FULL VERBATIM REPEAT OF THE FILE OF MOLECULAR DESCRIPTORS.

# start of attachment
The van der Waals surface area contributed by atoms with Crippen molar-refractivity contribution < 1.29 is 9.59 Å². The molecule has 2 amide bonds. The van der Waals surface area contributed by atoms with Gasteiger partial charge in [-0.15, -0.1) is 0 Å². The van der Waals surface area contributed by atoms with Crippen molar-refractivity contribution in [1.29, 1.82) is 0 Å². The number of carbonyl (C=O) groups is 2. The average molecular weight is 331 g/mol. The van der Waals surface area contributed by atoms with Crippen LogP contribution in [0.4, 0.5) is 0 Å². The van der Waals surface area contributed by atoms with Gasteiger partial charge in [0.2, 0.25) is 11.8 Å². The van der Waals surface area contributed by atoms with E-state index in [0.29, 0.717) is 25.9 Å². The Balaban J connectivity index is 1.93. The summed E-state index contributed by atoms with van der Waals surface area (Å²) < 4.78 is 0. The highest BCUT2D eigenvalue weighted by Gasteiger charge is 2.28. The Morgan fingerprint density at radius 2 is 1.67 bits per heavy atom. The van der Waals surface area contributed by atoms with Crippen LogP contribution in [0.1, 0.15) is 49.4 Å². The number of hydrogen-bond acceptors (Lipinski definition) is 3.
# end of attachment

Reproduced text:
The van der Waals surface area contributed by atoms with Crippen molar-refractivity contribution < 1.29 is 9.59 Å². The molecule has 2 amide bonds. The van der Waals surface area contributed by atoms with Gasteiger partial charge in [-0.15, -0.1) is 0 Å². The van der Waals surface area contributed by atoms with Crippen molar-refractivity contribution in [1.29, 1.82) is 0 Å². The number of carbonyl (C=O) groups is 2. The average molecular weight is 331 g/mol. The van der Waals surface area contributed by atoms with Crippen LogP contribution in [0.4, 0.5) is 0 Å². The van der Waals surface area contributed by atoms with Gasteiger partial charge in [0.2, 0.25) is 11.8 Å². The van der Waals surface area contributed by atoms with E-state index in [0.29, 0.717) is 25.9 Å². The Balaban J connectivity index is 1.93. The summed E-state index contributed by atoms with van der Waals surface area (Å²) < 4.78 is 0. The highest BCUT2D eigenvalue weighted by Gasteiger charge is 2.28. The Morgan fingerprint density at radius 2 is 1.67 bits per heavy atom. The van der Waals surface area contributed by atoms with Crippen LogP contribution in [0.1, 0.15) is 49.4 Å². The number of hydrogen-bond acceptors (Lipinski definition) is 3.